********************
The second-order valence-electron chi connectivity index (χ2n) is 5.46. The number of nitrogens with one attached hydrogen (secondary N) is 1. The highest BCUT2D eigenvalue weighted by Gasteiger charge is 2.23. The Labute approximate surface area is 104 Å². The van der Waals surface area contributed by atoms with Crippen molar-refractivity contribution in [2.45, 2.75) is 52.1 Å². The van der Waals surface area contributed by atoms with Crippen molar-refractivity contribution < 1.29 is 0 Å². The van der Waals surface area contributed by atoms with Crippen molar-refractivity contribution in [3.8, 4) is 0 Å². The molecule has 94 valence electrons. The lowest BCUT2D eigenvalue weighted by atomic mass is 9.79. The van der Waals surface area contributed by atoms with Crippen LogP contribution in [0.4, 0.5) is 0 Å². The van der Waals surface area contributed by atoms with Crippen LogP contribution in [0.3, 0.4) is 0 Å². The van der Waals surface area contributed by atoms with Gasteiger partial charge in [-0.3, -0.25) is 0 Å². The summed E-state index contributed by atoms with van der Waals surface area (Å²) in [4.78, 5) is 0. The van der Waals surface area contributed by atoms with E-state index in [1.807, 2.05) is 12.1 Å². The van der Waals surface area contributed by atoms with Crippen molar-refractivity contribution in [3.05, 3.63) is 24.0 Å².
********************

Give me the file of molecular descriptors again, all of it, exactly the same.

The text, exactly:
The second-order valence-electron chi connectivity index (χ2n) is 5.46. The number of nitrogens with one attached hydrogen (secondary N) is 1. The highest BCUT2D eigenvalue weighted by Gasteiger charge is 2.23. The Labute approximate surface area is 104 Å². The van der Waals surface area contributed by atoms with Crippen molar-refractivity contribution in [2.45, 2.75) is 52.1 Å². The van der Waals surface area contributed by atoms with Crippen molar-refractivity contribution < 1.29 is 0 Å². The van der Waals surface area contributed by atoms with Crippen molar-refractivity contribution in [3.8, 4) is 0 Å². The molecule has 94 valence electrons. The lowest BCUT2D eigenvalue weighted by atomic mass is 9.79. The van der Waals surface area contributed by atoms with Crippen LogP contribution in [0.4, 0.5) is 0 Å². The van der Waals surface area contributed by atoms with Crippen LogP contribution in [0.3, 0.4) is 0 Å². The van der Waals surface area contributed by atoms with Gasteiger partial charge in [-0.3, -0.25) is 0 Å². The summed E-state index contributed by atoms with van der Waals surface area (Å²) in [4.78, 5) is 0. The van der Waals surface area contributed by atoms with E-state index in [1.807, 2.05) is 12.1 Å². The van der Waals surface area contributed by atoms with Crippen molar-refractivity contribution in [3.05, 3.63) is 24.0 Å².